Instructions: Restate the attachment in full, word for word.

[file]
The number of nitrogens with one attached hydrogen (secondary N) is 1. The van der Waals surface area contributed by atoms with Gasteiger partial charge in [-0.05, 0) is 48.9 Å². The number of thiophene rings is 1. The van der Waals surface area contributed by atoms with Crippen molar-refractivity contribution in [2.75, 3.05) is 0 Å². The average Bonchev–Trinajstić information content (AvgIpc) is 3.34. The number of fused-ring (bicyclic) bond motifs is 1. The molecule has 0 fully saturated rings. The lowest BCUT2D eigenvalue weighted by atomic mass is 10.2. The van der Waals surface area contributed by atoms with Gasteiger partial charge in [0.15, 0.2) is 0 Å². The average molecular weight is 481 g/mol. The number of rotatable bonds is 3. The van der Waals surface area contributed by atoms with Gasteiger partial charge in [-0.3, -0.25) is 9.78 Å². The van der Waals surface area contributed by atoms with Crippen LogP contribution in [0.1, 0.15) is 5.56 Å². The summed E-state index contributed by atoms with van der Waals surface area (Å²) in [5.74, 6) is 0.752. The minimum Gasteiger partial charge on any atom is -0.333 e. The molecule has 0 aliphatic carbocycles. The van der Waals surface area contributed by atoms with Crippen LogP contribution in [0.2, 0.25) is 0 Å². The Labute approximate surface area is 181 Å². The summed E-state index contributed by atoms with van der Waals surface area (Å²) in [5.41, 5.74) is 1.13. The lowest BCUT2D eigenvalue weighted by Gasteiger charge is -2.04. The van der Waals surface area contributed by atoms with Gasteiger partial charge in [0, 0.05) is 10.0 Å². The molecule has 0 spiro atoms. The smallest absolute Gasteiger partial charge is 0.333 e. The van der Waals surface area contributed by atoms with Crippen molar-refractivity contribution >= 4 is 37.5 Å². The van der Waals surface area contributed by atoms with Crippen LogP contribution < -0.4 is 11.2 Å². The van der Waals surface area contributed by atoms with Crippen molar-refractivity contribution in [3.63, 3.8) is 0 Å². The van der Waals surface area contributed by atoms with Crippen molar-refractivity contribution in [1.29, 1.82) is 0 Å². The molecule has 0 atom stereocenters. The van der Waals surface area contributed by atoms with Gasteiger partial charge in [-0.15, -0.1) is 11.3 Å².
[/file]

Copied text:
The number of nitrogens with one attached hydrogen (secondary N) is 1. The van der Waals surface area contributed by atoms with Gasteiger partial charge in [-0.05, 0) is 48.9 Å². The number of thiophene rings is 1. The van der Waals surface area contributed by atoms with Crippen molar-refractivity contribution in [2.75, 3.05) is 0 Å². The average Bonchev–Trinajstić information content (AvgIpc) is 3.34. The number of fused-ring (bicyclic) bond motifs is 1. The molecule has 0 fully saturated rings. The lowest BCUT2D eigenvalue weighted by atomic mass is 10.2. The van der Waals surface area contributed by atoms with Gasteiger partial charge in [0.15, 0.2) is 0 Å². The average molecular weight is 481 g/mol. The number of rotatable bonds is 3. The van der Waals surface area contributed by atoms with Gasteiger partial charge in [-0.3, -0.25) is 9.78 Å². The van der Waals surface area contributed by atoms with Crippen LogP contribution in [0.1, 0.15) is 5.56 Å². The summed E-state index contributed by atoms with van der Waals surface area (Å²) in [5.74, 6) is 0.752. The minimum Gasteiger partial charge on any atom is -0.333 e. The molecule has 0 aliphatic carbocycles. The van der Waals surface area contributed by atoms with Crippen LogP contribution in [0.2, 0.25) is 0 Å². The Labute approximate surface area is 181 Å². The summed E-state index contributed by atoms with van der Waals surface area (Å²) in [5.41, 5.74) is 1.13. The lowest BCUT2D eigenvalue weighted by Gasteiger charge is -2.04. The van der Waals surface area contributed by atoms with Gasteiger partial charge in [0, 0.05) is 10.0 Å². The molecule has 0 spiro atoms. The smallest absolute Gasteiger partial charge is 0.333 e. The van der Waals surface area contributed by atoms with Crippen molar-refractivity contribution >= 4 is 37.5 Å². The van der Waals surface area contributed by atoms with Crippen LogP contribution < -0.4 is 11.2 Å². The van der Waals surface area contributed by atoms with Crippen molar-refractivity contribution in [3.63, 3.8) is 0 Å². The van der Waals surface area contributed by atoms with Crippen molar-refractivity contribution in [1.29, 1.82) is 0 Å². The molecule has 0 atom stereocenters. The van der Waals surface area contributed by atoms with Gasteiger partial charge in [-0.15, -0.1) is 11.3 Å².